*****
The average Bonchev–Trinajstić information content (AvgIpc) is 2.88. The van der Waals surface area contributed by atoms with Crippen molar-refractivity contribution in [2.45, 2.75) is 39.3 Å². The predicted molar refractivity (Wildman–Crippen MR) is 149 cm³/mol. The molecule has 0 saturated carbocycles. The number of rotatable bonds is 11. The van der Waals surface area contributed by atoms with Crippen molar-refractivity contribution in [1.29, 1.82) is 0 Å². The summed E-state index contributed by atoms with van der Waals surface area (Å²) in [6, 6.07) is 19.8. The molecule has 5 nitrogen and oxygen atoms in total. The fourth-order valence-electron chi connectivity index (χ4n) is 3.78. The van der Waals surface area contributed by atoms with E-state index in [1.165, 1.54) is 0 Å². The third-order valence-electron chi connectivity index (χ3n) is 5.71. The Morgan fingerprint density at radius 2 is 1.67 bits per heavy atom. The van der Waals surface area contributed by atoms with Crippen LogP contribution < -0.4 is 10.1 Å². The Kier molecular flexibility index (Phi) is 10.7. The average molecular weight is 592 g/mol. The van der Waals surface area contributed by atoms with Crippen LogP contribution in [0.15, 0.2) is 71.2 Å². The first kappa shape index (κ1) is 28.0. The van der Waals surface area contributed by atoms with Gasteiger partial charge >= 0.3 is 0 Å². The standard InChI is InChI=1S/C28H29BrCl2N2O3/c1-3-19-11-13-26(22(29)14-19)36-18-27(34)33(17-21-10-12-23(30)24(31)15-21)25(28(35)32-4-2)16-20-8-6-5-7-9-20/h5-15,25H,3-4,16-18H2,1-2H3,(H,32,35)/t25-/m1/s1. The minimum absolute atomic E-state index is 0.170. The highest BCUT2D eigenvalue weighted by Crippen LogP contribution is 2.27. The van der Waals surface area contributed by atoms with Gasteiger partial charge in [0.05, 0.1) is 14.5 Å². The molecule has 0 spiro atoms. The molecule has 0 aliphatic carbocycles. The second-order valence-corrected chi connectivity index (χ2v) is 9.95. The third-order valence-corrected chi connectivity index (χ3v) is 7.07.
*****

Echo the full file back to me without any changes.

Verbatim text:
The average Bonchev–Trinajstić information content (AvgIpc) is 2.88. The van der Waals surface area contributed by atoms with Crippen molar-refractivity contribution in [2.45, 2.75) is 39.3 Å². The predicted molar refractivity (Wildman–Crippen MR) is 149 cm³/mol. The molecule has 0 saturated carbocycles. The number of rotatable bonds is 11. The van der Waals surface area contributed by atoms with Crippen molar-refractivity contribution in [1.29, 1.82) is 0 Å². The summed E-state index contributed by atoms with van der Waals surface area (Å²) in [6, 6.07) is 19.8. The molecule has 5 nitrogen and oxygen atoms in total. The fourth-order valence-electron chi connectivity index (χ4n) is 3.78. The van der Waals surface area contributed by atoms with E-state index in [1.165, 1.54) is 0 Å². The third-order valence-electron chi connectivity index (χ3n) is 5.71. The Morgan fingerprint density at radius 2 is 1.67 bits per heavy atom. The van der Waals surface area contributed by atoms with Crippen LogP contribution < -0.4 is 10.1 Å². The Kier molecular flexibility index (Phi) is 10.7. The average molecular weight is 592 g/mol. The van der Waals surface area contributed by atoms with Crippen LogP contribution in [0.15, 0.2) is 71.2 Å². The first kappa shape index (κ1) is 28.0. The van der Waals surface area contributed by atoms with Gasteiger partial charge >= 0.3 is 0 Å². The standard InChI is InChI=1S/C28H29BrCl2N2O3/c1-3-19-11-13-26(22(29)14-19)36-18-27(34)33(17-21-10-12-23(30)24(31)15-21)25(28(35)32-4-2)16-20-8-6-5-7-9-20/h5-15,25H,3-4,16-18H2,1-2H3,(H,32,35)/t25-/m1/s1. The minimum absolute atomic E-state index is 0.170. The highest BCUT2D eigenvalue weighted by Crippen LogP contribution is 2.27. The van der Waals surface area contributed by atoms with Gasteiger partial charge in [0.05, 0.1) is 14.5 Å². The molecule has 0 spiro atoms. The molecule has 0 aliphatic carbocycles. The second-order valence-corrected chi connectivity index (χ2v) is 9.95. The third-order valence-corrected chi connectivity index (χ3v) is 7.07.